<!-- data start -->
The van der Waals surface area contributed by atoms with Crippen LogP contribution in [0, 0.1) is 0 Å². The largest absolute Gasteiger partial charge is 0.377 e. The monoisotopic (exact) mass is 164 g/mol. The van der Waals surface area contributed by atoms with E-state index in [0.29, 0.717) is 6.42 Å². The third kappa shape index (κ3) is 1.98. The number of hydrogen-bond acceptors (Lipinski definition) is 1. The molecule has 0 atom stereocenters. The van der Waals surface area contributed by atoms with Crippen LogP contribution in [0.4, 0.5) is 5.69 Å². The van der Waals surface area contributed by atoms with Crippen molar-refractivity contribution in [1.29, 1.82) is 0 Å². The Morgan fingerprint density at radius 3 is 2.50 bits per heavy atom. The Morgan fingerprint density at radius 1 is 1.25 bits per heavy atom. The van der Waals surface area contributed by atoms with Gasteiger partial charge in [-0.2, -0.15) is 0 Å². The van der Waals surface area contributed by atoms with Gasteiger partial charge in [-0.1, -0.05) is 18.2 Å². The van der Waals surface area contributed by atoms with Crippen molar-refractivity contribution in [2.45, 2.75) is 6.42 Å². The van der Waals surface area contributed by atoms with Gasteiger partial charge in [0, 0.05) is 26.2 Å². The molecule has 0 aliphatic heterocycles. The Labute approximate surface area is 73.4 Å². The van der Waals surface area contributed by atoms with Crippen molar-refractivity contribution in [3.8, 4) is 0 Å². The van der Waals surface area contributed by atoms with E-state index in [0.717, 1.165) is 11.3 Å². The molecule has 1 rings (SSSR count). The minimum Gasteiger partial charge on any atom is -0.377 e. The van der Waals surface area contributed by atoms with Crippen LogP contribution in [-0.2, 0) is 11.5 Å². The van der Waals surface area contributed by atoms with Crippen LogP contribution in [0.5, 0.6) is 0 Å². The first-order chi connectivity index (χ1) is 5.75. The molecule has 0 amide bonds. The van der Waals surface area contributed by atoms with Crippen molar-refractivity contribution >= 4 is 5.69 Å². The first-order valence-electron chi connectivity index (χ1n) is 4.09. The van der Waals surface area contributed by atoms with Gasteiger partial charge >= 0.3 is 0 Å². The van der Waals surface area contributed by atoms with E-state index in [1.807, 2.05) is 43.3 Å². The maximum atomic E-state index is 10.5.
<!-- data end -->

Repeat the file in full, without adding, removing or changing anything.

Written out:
The van der Waals surface area contributed by atoms with Crippen LogP contribution in [0, 0.1) is 0 Å². The largest absolute Gasteiger partial charge is 0.377 e. The monoisotopic (exact) mass is 164 g/mol. The van der Waals surface area contributed by atoms with E-state index in [0.29, 0.717) is 6.42 Å². The third kappa shape index (κ3) is 1.98. The number of hydrogen-bond acceptors (Lipinski definition) is 1. The molecule has 0 atom stereocenters. The van der Waals surface area contributed by atoms with Crippen LogP contribution in [0.4, 0.5) is 5.69 Å². The van der Waals surface area contributed by atoms with Crippen molar-refractivity contribution in [1.29, 1.82) is 0 Å². The Morgan fingerprint density at radius 3 is 2.50 bits per heavy atom. The Morgan fingerprint density at radius 1 is 1.25 bits per heavy atom. The van der Waals surface area contributed by atoms with Gasteiger partial charge in [-0.2, -0.15) is 0 Å². The van der Waals surface area contributed by atoms with Gasteiger partial charge in [-0.1, -0.05) is 18.2 Å². The van der Waals surface area contributed by atoms with Crippen molar-refractivity contribution in [2.45, 2.75) is 6.42 Å². The van der Waals surface area contributed by atoms with Gasteiger partial charge in [0, 0.05) is 26.2 Å². The molecule has 0 aliphatic heterocycles. The Labute approximate surface area is 73.4 Å². The van der Waals surface area contributed by atoms with Crippen molar-refractivity contribution in [3.8, 4) is 0 Å². The van der Waals surface area contributed by atoms with E-state index in [0.717, 1.165) is 11.3 Å². The molecule has 1 rings (SSSR count). The minimum Gasteiger partial charge on any atom is -0.377 e. The van der Waals surface area contributed by atoms with Crippen LogP contribution in [-0.2, 0) is 11.5 Å². The van der Waals surface area contributed by atoms with Crippen LogP contribution in [0.5, 0.6) is 0 Å². The first-order chi connectivity index (χ1) is 5.75. The molecule has 0 amide bonds. The van der Waals surface area contributed by atoms with Crippen molar-refractivity contribution >= 4 is 5.69 Å². The first-order valence-electron chi connectivity index (χ1n) is 4.09. The van der Waals surface area contributed by atoms with Gasteiger partial charge >= 0.3 is 0 Å². The van der Waals surface area contributed by atoms with E-state index in [1.807, 2.05) is 43.3 Å². The maximum atomic E-state index is 10.5.